While definitely interested in other AM materials such as polymer, wood, and resin, Massachusetts-based Desktop Metal (NYSE: DM) is, first and foremost, a metal 3D printing company; it is in the name, after all. The 3D printing unicorn-turned-publicly-traded company announced that it had been working with Uniformity Labs to sinter aluminum using binder jet technology, and that it had qualified 316L stainless steel for high-volume additive manufacturing with its industrial Production System, which uses patent-pending Single Pass Jetting (SPJ) technology. Now, it’s been revealed that the company has qualified 4140 low-alloy steel for high-volume printing of end-use parts, again for the DM Production System.
This material is considered to be an extremely versatile one in the low-alloy steel family, as it’s heat-treatable and therefore can be used in the automotive, industrial, and oil and gas sectors for applications like bolts and nuts, downhole tool components, couplings, gears, and spindles. Desktop Metal claims to be the first, and only, company so far to qualify 4140 low-alloy steel for use with metal binder jet printers.
“4140 has been a challenging material for metal binder jetting because of its low alloyed content, tight carbon control requirements, and low ignition energy, which together require advanced binder chemistry, as well as extensive printing and sintering optimization and atmospheric controls for safe processing. We are excited to be the first to qualify 4140 for metal binder jetting to enable this versatile material for the AM industry,” stated Jonah Myerberg, Co-Founder and CTO of Desktop Metal. “With the speed of the Production System, businesses can now use binder jetting to print complex 4140 parts at competitive costs while maintaining the strength and mechanical properties of traditionally manufactured alternatives. This is a game-changing solution for manufacturers who have been tied to time-consuming and expensive machining and conventional tool-based manufacturing processes.”
This all-purpose steel material, which features high tensile strength, toughness, and resistance to abrasion and impact, has been validated by the company’s materials science team, which concluded that 4140, printed on the DM Production System and sintered by Desktop Metal, meets Metal Powder Industries Foundation (MPIF) 35 standards for structural powder metallurgy parts. So now this low-alloy steel can be used to mass produce strong, 3D printed parts that should hold up well under mechanical stress and high temperature and impact.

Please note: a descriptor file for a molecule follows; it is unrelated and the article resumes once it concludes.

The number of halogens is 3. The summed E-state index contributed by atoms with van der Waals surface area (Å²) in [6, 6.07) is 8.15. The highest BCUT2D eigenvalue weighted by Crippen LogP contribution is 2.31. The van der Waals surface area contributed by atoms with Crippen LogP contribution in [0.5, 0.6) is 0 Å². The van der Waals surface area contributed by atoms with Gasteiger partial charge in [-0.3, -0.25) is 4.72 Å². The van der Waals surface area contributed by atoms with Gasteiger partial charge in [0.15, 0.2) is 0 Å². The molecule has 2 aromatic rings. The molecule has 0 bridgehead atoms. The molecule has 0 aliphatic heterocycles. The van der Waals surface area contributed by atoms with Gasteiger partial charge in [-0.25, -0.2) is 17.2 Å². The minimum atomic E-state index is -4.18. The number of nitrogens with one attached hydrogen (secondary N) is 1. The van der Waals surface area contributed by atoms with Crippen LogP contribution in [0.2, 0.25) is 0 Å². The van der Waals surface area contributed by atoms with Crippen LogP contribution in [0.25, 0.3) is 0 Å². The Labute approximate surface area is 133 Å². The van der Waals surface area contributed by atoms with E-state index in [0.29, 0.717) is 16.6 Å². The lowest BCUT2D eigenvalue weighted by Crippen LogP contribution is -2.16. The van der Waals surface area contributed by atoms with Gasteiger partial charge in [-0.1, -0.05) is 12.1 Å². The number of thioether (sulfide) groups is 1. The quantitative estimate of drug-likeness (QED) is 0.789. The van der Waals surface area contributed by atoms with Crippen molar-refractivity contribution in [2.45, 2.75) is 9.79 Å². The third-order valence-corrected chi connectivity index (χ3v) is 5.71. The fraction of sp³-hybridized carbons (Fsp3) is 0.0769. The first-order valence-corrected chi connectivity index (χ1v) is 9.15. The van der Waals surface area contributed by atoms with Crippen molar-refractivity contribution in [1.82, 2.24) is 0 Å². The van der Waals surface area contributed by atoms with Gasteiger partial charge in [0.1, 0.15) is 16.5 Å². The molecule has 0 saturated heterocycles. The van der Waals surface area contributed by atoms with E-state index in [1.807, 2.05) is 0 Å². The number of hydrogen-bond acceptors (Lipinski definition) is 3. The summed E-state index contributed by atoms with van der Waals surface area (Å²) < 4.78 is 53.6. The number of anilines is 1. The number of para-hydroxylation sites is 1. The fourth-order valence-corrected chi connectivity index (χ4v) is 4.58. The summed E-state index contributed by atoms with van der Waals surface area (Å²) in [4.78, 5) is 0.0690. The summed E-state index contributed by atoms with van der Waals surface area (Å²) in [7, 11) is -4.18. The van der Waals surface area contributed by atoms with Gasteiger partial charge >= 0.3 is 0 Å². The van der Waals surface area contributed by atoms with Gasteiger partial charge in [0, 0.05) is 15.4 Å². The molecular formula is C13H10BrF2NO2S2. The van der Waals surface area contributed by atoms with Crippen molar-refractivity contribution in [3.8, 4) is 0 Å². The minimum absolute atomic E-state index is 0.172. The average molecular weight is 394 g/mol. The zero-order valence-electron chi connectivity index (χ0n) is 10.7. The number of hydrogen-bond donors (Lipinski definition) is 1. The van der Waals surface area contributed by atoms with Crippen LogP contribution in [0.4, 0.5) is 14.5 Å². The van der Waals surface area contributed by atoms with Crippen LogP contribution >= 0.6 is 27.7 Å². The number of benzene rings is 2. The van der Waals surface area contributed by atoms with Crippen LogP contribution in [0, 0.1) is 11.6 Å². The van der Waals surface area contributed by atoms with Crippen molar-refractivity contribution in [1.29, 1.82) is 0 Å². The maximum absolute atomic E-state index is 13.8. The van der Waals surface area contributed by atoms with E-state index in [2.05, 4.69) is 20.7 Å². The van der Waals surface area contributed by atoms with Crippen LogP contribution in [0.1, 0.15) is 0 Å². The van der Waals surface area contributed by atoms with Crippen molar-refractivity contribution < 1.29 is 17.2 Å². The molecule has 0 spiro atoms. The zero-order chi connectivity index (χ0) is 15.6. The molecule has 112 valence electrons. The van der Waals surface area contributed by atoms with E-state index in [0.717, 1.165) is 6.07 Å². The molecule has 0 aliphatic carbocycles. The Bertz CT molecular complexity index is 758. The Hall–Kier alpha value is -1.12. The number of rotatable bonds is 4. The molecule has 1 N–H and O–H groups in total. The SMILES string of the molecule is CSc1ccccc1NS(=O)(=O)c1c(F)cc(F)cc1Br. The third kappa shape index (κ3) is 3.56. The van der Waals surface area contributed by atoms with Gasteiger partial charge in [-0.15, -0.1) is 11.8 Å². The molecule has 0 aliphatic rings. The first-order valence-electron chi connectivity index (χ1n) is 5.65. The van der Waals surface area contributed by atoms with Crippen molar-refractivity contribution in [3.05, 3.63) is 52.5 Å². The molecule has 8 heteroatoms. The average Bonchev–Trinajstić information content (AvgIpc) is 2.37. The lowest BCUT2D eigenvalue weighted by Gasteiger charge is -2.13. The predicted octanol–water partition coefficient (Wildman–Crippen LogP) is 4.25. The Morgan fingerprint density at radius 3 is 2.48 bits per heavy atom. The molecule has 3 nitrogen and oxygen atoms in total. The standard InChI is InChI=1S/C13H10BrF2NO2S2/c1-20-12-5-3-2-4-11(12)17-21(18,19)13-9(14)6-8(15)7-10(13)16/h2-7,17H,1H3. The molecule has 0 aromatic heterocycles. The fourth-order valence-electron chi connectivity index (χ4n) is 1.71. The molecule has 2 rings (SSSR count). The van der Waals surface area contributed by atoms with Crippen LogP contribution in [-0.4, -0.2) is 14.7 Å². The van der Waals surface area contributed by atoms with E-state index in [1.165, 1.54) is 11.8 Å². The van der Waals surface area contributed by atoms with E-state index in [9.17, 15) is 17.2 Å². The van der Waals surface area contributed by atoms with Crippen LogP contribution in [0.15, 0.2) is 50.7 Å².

According to Desktop Metal, parts 3D printed out of 4140 on its Production System show a major decrease in part cost and production time in comparison to other conventional manufacturing methods, and can also reduce material waste and eliminate tooling. The Production System has two printer models—the P-1 for serial production and the large-form P-50 for mass production—and pairs an open materials platform with Desktop Metal’s own engineered binders. The printer’s inert processing environment makes the system compatible with many materials, like titanium, aluminum, and now 4140 low-alloy steel for end-use parts.
Examples of some of these parts include a power steering joint, which is used to transfer power between a car’s electric power steering motor and steering shaft. In particular, the spline teeth of this part that connect it to the rest of the assembly benefit from 4140’s great strength and hardness. Instead of using a conventional, costly mold during pressing and sintering, 3D printing this part on the Production System P-50 means less lead time, no tooling, and flexible design.
4140 can also be used to 3D print lever drives, which help adjust the location of machine components in a linear fashion; binder jet technology is particularly helpful here in terms of the precise grooves needed to locate the position of any external components. Due to machining labor and tooling costs, it wouldn’t be very cost-effective to print a mid-volume run of 10,000 of these parts using conventional manufacturing, but Desktop Metal says its Production System P-50 can handle the job in less than one week.
The hardness of 4140 low-alloy steel is particularly good for herringbone gears, which are used in many industrial machinery applications and can be lightweighted through the complex lattice designs that 3D printing can create, which decreases material costs as well as wear on external components, like bearings and motors. When nesting 120 of these gears in a build on the Production System P-50, Desktop Metal says it’s possible to mass produce them in quantities of up to 200,000 a year.
This newly qualified material can also be used to print linear pneumatic pistons, which use a rack and pinion to convert air pressure into rotary motion. Using 4140 for this application is said offer improved toughness and wear resistance to these parts, which are typically assembled out of many components due to the lack of complex geometry that conventional manufacturing can offer.
According to the new “Metal Parts Produced 2021: Additive Manufacturing Applications Market Analysis” report by SmarTech Analysis, the onset of the COVID-19 pandemic threw global manufacturing “into a state of prolonged turmoil,” from which it’s still trying to recover. While Desktop Metal reported net losses of $59.1 million in the first quarter of 2021, it also announced that revenue was up 35% from the previous quarter, and CFO James Haley said the company not only expects to generate revenue of more than $100 million for the full year, but also to see sequential quarterly growth throughout 2021. Qualifying more materials for its Production System should definitely help in this endeavor.
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